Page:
Cedar shingles also contribute to the energy efficiency of the structure. Tests have shown that, in hot weather, sheathing under cedar shingles is up to 40° cooler than sheathing under asphalt/fiberglass shingles, which can reduce cooling costs significantly. During cold weather, cedar shingles, because of their low density, provide better insulation than other types of roofing and siding materials. More importantly, well ventilated dry insulation performs much better that wet insulation.

Although there are many advantages to cedar shingles, there are significant problems related to the installation of this product.

One of the most significant problems involves the size and position of the joints between adjacent shingles. Guidelines and building codes for the installation of cedar shingles require a space or keyway between adjacent shingles to allow for expansion of the shingles when they become wet. The keyways must be accurately and consistently sized for both function and appearance. Keyways that are too narrow will not allow shingles to expand enough when they become saturated, which will cause the shingles to buckle.

Additionally, according to generally accepted guidelines and building codes, keyways must be horizontally offset from keyways in the next 2 and previous 2 courses for roofing, and in the next and previous course for siding. The required minimum offset distance is 1½″. Shorter offset distances will result in leaks when wind driven precipitation is blown sideways between shingles to nearby keyway locations. Adhering to this requirement, however, makes the process of installing shingles very time consuming and tedious.

A good professional installation requires planning for keyway spacing, as well as planning for an aesthetically balanced distribution of random width shingles. It's important to avoid patterns that will stand out, such as a cluster of small or large shingles or a diagonal pattern of same-size shingles. A good installer spends a significant amount of time choosing the right shingle from a supply of random width shingles, as well as cutting shingles to the required width. The more diligent the installation, the more time consuming the installation process becomes. Often, installers simply fail to adhere to the codes because the process is too time consuming. Shingle manufacturers indicate that nearly all warranty claims are the direct result of improper installation.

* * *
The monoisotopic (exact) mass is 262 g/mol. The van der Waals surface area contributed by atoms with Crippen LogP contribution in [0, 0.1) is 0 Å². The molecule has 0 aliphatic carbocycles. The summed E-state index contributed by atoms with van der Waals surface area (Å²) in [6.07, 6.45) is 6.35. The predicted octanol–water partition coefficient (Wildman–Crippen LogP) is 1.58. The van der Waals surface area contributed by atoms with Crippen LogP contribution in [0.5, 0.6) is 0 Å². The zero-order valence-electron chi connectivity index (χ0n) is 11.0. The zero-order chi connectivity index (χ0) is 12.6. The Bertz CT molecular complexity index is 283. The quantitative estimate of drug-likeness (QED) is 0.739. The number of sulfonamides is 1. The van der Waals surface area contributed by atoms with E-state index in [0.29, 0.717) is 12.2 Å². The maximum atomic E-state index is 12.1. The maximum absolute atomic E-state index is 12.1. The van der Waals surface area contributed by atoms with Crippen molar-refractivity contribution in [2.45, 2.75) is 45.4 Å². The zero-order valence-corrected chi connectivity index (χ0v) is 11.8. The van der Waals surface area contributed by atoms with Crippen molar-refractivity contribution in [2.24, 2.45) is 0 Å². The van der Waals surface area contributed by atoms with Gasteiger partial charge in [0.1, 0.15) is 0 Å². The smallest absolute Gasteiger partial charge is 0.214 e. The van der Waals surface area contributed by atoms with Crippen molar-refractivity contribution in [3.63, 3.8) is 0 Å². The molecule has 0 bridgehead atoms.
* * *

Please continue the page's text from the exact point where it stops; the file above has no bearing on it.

Another problem associated with cedar shingles is that the natural tannins in the wood can, according to some studies, degrade the water repellency of some vapor permeable housewraps. The smooth surface of newer housewraps also has a tendency to “wick” water through fastener holes and overlaps, when any type of siding lays flat against the housewrap. This capillary action can result in very significant amounts of water being drawn into the wall. Another problem related to this is the tendency for shingles to warp or “cup” when moisture remains trapped between the shingles and the housewrap after the front of the shingles dries out.

There have been several attempts to develop products that address some of the problems outlined above. Products such as CEDAR BREATHER, a nylon 6 matrix, and textured or dimpled housewraps have been developed to create an airspace between the shingles and the housewrap or sheathing. These may provide some benefit because they provide a capillary break between the shingles and the housewrap where water could otherwise become trapped and wick through the housewrap. However, as discussed previously with respect to rainscreen walls, ventilating this newly created airspace is very difficult. It requires continuous vents at the upper and lower edges of the roof or wall, as well as above and below all windows, chimneys, dormers, etc. Even with all vents in place it is still not possible to provide adequate ventilation to prevent condensation cycles from occurring to some degree in this air space.

It is interesting to note that the company that marketed the nylon 6 matrix as CEDAR BREATHER has introduced a newer product that includes drainage channels. The benefit of the capillary break is offset by condensation that forms in the airspace used to create the capillary break. For walls with vapor permeable housewraps, as temperature and pressure build up in this airspace, the moisture from condensation vaporizes and passes through the housewrap into the wall structure.